Tools Day: Fringe Twister

A hemstitched edge deserves twisted fringe. You have to overlook the amount of time it takes to put this finishing touch on your handwoven articles (often as much, or more, time than it took to weave the cloth in the first place). You do it because you care about the end result. The hemstitching and fringe are the mat and frame for your work of art. Begin well and finish well.

Tools for twisting fringe.

Step 1: (First, with fabric not yet washed and dried, cut all fringe strands on both ends of article to an equal and even length.) A pair of two-pound walking weights holds the fabric in place for tying knots. This fringe twister tool has a long handle and four little alligator clips.

Steps for making twisted fringe.

Step 2: Tie an overhand knot a fingertip-length away from the end, securing four ends together. (Other projects may have more than four ends grouped together.) This extra step holds the secret to clean cut fringe ends (see step 7).

Fringe twister at work.

Step 3: Let each little alligator grab a knot in it’s teeth, four in a row. Crank the handle around until the twisted threads begin to kink back on themselves. Count the number of turns of the handle and repeat that same number of turns for each grouping.

Making twisted fringe. Step-by-step.

Step 4: Grab the strands from the first two alligators’ mouths, being careful not to let the strands unwind. Combine the two thread groups and tie an overhand knot a fingertip-width away from the first knots.

Making twisted fringe. Step-by-step pics.

Step 5: After the knot is tied, let the strands unwind in your hand, keeping them from tangling with neighboring threads. Snug the knot by holding the knot and pulling on the two smaller knots, one at a time.

Bamboo Shawl, ready to trim edges of fringe. Explanation about twisting fringe.

Step 6: Wet finish the fabric by a method suitable for the type of thread or yarn being used. Air dry completely, or other suitable method for drying. While still damp, separate and straighten each twisted fringe.

Secret for clean cut fringe ends.

Step 7: First set of knots are cut off, removing the frayed ends, and leaving clean cut ends.

Finished Bamboo Huck Lace Shawl. Karen Isenhower

Step 8: Wear your lovingly handmade creation to a very special occasion, such as to your daughter’s wedding.

This is a lesson for raising children and letting them go, too. You weave for years, give time-consuming attention to the finishing touches while they are in your hands, and then you let them go. Wedding in four days!

May you take the time to finish well.

Love,
Karen

7 Comments

  • Elisabeth Munkvold says:

    You do such beautiful work! I love the subtlety of the pattern and that the finishing touches are so clean and simple. Isn’t it interesting how what appears subtle and simple can sometimes be the most time consuming and challenging to make?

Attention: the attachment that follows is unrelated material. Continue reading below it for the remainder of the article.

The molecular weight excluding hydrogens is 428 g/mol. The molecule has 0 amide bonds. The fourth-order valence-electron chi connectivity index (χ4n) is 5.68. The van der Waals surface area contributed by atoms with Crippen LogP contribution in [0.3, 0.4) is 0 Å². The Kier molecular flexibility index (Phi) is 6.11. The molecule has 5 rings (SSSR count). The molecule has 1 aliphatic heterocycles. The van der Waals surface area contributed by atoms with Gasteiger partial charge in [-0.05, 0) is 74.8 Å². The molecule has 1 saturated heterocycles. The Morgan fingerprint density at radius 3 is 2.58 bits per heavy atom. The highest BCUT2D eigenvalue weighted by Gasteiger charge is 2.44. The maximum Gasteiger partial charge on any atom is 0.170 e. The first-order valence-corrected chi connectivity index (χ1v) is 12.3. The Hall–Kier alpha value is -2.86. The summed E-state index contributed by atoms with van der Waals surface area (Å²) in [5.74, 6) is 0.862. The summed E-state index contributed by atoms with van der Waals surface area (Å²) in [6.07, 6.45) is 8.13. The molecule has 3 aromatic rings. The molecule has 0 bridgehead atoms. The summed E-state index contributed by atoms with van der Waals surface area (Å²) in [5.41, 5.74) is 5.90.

And what a perfect way to prepare for your daughter’s wedding — to take the time to do something relaxing and peaceful in what is typically a very stressful period of a mother’s life.

    Have a wonderful week!

    Love,
    Elisabeth

    • Karen says:

      Elisabeth, you are right about handwork being relaxing and peaceful. It’s like sitting in an oasis that is hidden somewhere in the center of a bustling city. With your hands busy, you are not in a rush, and you have time to sit and reflect and enjoy the quiet. I think there are very few people that “get” that.

      Thank you for the blessing dear friend.

      Love,
      Karen

  • Donde venden ese aparato para torcer los hilos?, quizas algun conocido me lo puedan comprar y traer, gracias

    Where they sell this device to twist the wires ?, maybe one known me what to buy and bring Thanks

  • Ashlee says:

    I recently wove a blanket for my little girl and wondered how to get around ending up with those frayed ends so this is exactly what I was needing! Thank you so much for posting! When you use the item and then wash it again does it fray at that point? Thank you again!

    • Karen says:

      Hi Ashlee, I’m happy that you found this information useful! How special to weave a blanket for your little girl!

      I think you can expect the ends of the fringe to come out more fuzzy after washing, but they should stay pretty even, especially after it is dry. It will depend on what fibers you used and the washing method.

      Happy weaving,
      Karen

Leave a Reply


Count the Last Time Around

Counting down the days. Trying to reign in emotions as memories flood my mind of my little girl growing up. And resisting mild panic as I see loose ends dangling in wedding preparations. When I measure a warp, it is essential to accurately measure how many threads have accumulated around the warping reel. I keep track with a simple counting string. Measuring days is not that straightforward. Days pass by too quickly and too slowly at the same time.